Some factors to consider: given that all phosphors have a higher refractive index than any silicones available, one should choose the highest refractive-index silicone system available, 1.57. A two-part platinum cure system will most likely be chosen. Cure inhibitors such as sulphur, amines, and tins should be recognized in the HB LED package. Often, fluxes and die-attach adhesives contain such materials. If these materials cannot be altered, custom silicone dispersion formulations may need to be developed to compensate for inhibition.
The bond angles of the silicon-oxygen bonds create large amounts of free volume in silicone elastomers. This free volume, along with silicone’s high compressibility, bodes well for dispersions made with silicone. The more free space, the more filler that can be added, and the more uniform the dispersion. Many powder fillers are currently added to silicone systems to achieve different properties (see Table 2).
|Density||Surface area (m2/g)|
|Fumed silica||Increase strength||0.011-0.014||2-5 lb/ft3||200-255|
|Microballoons||Reduce density||35-135||0.16 g/cc|
|Ferro black TiO||Color||1|
|Boron nitride||Thermal conductivity||7-10||0.4 g/cc||13|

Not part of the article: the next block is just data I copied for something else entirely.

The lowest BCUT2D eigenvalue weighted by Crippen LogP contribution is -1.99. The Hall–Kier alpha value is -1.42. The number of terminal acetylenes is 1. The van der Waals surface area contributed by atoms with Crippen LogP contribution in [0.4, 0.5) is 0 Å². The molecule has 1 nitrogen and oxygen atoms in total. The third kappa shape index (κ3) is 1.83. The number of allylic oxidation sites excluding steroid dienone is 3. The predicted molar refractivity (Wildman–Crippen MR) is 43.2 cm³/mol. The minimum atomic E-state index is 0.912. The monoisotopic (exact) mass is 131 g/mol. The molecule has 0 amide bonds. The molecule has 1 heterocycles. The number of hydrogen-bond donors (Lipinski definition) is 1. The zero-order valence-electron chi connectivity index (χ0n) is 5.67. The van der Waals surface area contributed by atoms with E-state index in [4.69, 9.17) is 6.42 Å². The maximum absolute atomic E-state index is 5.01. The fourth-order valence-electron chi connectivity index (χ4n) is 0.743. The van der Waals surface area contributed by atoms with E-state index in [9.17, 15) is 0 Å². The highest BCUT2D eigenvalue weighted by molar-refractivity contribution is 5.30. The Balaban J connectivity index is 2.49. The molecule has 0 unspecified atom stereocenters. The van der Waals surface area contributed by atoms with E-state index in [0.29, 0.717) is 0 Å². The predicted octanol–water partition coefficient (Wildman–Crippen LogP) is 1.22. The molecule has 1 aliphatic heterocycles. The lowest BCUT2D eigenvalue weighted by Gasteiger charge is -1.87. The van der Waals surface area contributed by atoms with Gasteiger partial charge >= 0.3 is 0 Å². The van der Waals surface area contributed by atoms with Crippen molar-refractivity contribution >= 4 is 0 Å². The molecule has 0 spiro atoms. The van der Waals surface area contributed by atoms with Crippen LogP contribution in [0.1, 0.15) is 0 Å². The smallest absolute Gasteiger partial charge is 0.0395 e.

|Iron oxide red||Thermal stability||3||4.1 lb/ft3|
|Diatomaceous earth||Increase hardness||7||352 g/l|
|Carbon Silver||Electrical conductivity||30 nm|
|YAG||White light||2-20||4.5 lb/ft3|
Consistency is the key in making a dispersion of any powder. The objective is to uniformly mix and disperse the powder particles throughout the entire liquid. The ideal dispersion breaks all of the phosphor particles down into primary particles of uniform size and separates them from each other uniformly with each particle covered by a uniform layer of silicone. Nonuniform mixing causes clumping or settling and does not provide the desired effects required from the dispersion-in this case, optimum light output. Consistency is dependent on the shearing capacity of the dispersion equipment, the length of shearing time, the liquid’s viscosity, and the powder’s particle size and density.
Typically, the maximum shear time is determined when the viscosity has plateaued or slightly decreased. The higher the particle’s surface area, the more difficult it is for the powder to disperse. More energy is needed to wet-out surface areas. Another key property affecting dispersion is the powder particle’s structure. The more highly structured the particle, the harder it is to get into the space around the particles and the more difficult it is to disperse.
The authors would like to thank their staff at Lightspan Application Lab in Wareham, MA, for all the optical testing performed. MorehouseCowles, the mixing equipment division of NuSil Technology, provided its expertise in the equipment and dispersion sections of the paper.
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BILL RIEGLER is product director-engineering materials, ROB THOMAIER is research director and STEVE BRUNER is marketing director at NuSil Technology, 1050 Cindy Lane, 93013 Carpinteria, CA; e-mail: firstname.lastname@example.org; www.nusil.com.